So says Robert the Bruce to his leperous father in Braveheart. Standing on the brink of this uprising, father and son look at the opportunity in two different ways. The younger Bruce is ready to shake off the past and embrace this exciting new future. His father is not, instead advocating patience, caution, and maintaining the status quo. For awhile, the elder Bruce’s strategy seems wise, but eventually it becomes apparent this was not just a expression of frustration and discontent, but in fact a seminal moment in the fight for Scottish independence.
It seems reasonable to declare that writers are in the midst of their own revolution, one that began with the invention of the printing press and accelerated by such things as typewriters and copy machines.
Computers and word processing programs were a serendipity for writers, making it even easier for us to express ourselves. Although few probably realized it at the time, the internet was another quantum leap, the last piece needed to completely change the distribution of the printed word.
Until a few years ago, would be authors submitted themselves to the arduous process of traditional publishing, gaining permission of the gatekeepers; the literary agents and publishers. These individuals decided what the public would like to read. For many years, writers frustrated by this glacial process would sometimes self publish, a process derided as motivated by vanity.
However, with the advent of ebooks, self publishing has gradually lost its stigma. It’s become an inexpensive way for writers to speak and readers to listen. For some time now, agents and publishers have taken the stance of Robert’s slowly dying father, holding fast to the status quo, knowing theirs was a respected and established instituion. Surely this fad called ebooks would pass. This infatuation of the public would wane and then they would be back to selling books at their time honored prices, in the time honored way.
Except it has not happened that way. Amazon recently announced in 2010 they sold more ebooks than traditional books. That was a seminal moment. Perhaps one cannot have the same tactile experience with an ebook, but at one tenth the price, it’s a sacrifice the public seems willing to make. Perhaps an author gets a thrill found nowhere else in holding their newly published book and turning the pages; in signing it for a friend. But the ease of publication and a comparable royalty seems like a trade off they are willing to accept.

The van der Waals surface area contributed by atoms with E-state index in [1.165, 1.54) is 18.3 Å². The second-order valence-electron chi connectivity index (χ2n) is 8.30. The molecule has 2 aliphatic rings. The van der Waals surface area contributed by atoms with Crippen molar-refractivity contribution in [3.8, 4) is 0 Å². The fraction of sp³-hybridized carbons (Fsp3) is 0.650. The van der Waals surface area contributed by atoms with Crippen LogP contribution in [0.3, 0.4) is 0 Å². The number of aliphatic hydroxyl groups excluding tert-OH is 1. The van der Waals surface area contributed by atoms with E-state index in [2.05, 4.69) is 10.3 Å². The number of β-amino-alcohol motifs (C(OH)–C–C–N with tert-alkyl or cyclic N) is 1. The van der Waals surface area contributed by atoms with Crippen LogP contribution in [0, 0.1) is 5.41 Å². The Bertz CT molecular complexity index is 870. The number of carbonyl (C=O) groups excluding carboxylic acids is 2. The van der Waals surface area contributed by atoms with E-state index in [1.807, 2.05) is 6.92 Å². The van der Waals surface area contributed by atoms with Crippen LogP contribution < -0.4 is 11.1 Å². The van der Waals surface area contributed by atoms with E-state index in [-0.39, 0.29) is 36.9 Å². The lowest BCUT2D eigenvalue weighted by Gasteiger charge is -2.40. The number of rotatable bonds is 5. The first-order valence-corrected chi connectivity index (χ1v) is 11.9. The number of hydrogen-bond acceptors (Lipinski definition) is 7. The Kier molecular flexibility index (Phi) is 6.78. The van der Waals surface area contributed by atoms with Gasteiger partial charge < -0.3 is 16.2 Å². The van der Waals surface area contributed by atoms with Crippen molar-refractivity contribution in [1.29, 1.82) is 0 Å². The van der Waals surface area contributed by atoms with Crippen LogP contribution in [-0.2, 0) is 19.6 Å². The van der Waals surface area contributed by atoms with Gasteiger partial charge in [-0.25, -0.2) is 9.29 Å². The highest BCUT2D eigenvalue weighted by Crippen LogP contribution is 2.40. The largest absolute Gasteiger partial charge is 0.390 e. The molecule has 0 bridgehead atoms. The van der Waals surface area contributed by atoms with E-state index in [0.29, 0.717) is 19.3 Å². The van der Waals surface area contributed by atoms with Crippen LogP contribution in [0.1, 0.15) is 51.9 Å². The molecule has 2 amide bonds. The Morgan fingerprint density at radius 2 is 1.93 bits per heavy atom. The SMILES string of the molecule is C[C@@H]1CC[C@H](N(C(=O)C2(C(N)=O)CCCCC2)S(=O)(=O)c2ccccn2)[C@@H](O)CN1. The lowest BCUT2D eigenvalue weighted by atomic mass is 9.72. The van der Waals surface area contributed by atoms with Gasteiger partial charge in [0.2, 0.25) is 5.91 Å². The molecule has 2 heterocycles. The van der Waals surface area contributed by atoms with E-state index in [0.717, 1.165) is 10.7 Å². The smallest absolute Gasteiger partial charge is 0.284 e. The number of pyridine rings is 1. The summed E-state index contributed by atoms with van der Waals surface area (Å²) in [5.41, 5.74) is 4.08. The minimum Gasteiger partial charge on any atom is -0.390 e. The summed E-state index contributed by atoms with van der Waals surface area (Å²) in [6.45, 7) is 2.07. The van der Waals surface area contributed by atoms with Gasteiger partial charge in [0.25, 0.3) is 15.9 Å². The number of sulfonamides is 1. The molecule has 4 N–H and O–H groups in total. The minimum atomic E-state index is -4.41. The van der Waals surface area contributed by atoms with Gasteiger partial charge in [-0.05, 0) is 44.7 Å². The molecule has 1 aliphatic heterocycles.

Thousands more writers are flooding the market with their books, bypassing the traditional gatekeepers. Do we still have gatekeepers? Of course we do; the buyers and the readers decide which books are good. Many new writers will not succeed, but it will not be because they didn’t have the chance. Their success will now be solely based on their talent.
This radical change greatly diminishes the importance of the traditional publishing business. I would not surprise me if literary agents become an obsolete profession in less than five years. Just as in the newspaper business, there will surely be major shakeups in the publishing business.
Bookstores are also feeling the pinch. Borders Books recently declared bankruptcy, and certainly they’re not the last to do so. We have, in Portland Oregon, a store called Powell’s Books. They are often considered the largest independent bookstore in at least the USA, with more than a million titles. Even they’ve laid off employees in the past year and it’s hard to imagine their restructuring is over.
In the past few months I’ve seen writing friends break off relationships with agents and publishers to strike off on their own. Emboldened by their example, I ended my relationship with my own agent, also feeling frustrated by the traditional, slow process. Shortly thereafter I was approached by a British publisher wanting a full read of my book Draegnstoen. Two years ago I would’ve been doing cartwheels, but instead I calmly checked them out. Because they were a very new publisher and hadn’t even released their first title yet, I thanked them and declined their offer. It felt odd, but I know it was the right thing to do. I will be self publishing Draegnstoen before the end of July, and Highland King before the end of August.
It’s an exciting time to be a writer. Why? A rebellion has begun…